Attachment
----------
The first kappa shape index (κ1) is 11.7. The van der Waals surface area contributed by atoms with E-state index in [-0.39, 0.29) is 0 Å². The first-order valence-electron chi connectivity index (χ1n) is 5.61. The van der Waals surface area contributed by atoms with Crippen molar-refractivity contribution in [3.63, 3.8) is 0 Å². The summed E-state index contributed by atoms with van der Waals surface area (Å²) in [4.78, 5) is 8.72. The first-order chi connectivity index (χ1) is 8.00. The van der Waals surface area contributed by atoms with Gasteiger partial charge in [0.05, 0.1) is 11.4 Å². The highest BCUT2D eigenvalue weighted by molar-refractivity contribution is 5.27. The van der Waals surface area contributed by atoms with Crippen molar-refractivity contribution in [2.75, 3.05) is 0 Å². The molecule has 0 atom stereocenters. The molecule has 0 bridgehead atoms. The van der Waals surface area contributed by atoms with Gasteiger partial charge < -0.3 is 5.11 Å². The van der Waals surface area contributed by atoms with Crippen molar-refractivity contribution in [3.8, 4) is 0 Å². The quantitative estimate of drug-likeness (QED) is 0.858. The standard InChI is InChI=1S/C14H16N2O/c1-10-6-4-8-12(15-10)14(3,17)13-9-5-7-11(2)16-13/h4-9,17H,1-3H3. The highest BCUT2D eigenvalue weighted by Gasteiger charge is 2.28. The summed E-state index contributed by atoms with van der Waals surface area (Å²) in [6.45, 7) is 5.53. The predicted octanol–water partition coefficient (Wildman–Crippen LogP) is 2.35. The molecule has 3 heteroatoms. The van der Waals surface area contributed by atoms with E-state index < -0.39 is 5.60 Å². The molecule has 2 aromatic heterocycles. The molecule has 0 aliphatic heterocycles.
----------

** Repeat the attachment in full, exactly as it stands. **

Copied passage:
The first kappa shape index (κ1) is 11.7. The van der Waals surface area contributed by atoms with E-state index in [-0.39, 0.29) is 0 Å². The first-order valence-electron chi connectivity index (χ1n) is 5.61. The van der Waals surface area contributed by atoms with Crippen molar-refractivity contribution in [3.63, 3.8) is 0 Å². The summed E-state index contributed by atoms with van der Waals surface area (Å²) in [4.78, 5) is 8.72. The first-order chi connectivity index (χ1) is 8.00. The van der Waals surface area contributed by atoms with Gasteiger partial charge in [0.05, 0.1) is 11.4 Å². The highest BCUT2D eigenvalue weighted by molar-refractivity contribution is 5.27. The van der Waals surface area contributed by atoms with Crippen molar-refractivity contribution in [2.75, 3.05) is 0 Å². The molecule has 0 atom stereocenters. The molecule has 0 bridgehead atoms. The van der Waals surface area contributed by atoms with Gasteiger partial charge < -0.3 is 5.11 Å². The van der Waals surface area contributed by atoms with Crippen molar-refractivity contribution in [3.8, 4) is 0 Å². The quantitative estimate of drug-likeness (QED) is 0.858. The standard InChI is InChI=1S/C14H16N2O/c1-10-6-4-8-12(15-10)14(3,17)13-9-5-7-11(2)16-13/h4-9,17H,1-3H3. The highest BCUT2D eigenvalue weighted by Gasteiger charge is 2.28. The summed E-state index contributed by atoms with van der Waals surface area (Å²) in [6.45, 7) is 5.53. The predicted octanol–water partition coefficient (Wildman–Crippen LogP) is 2.35. The molecule has 3 heteroatoms. The van der Waals surface area contributed by atoms with E-state index < -0.39 is 5.60 Å². The molecule has 2 aromatic heterocycles. The molecule has 0 aliphatic heterocycles.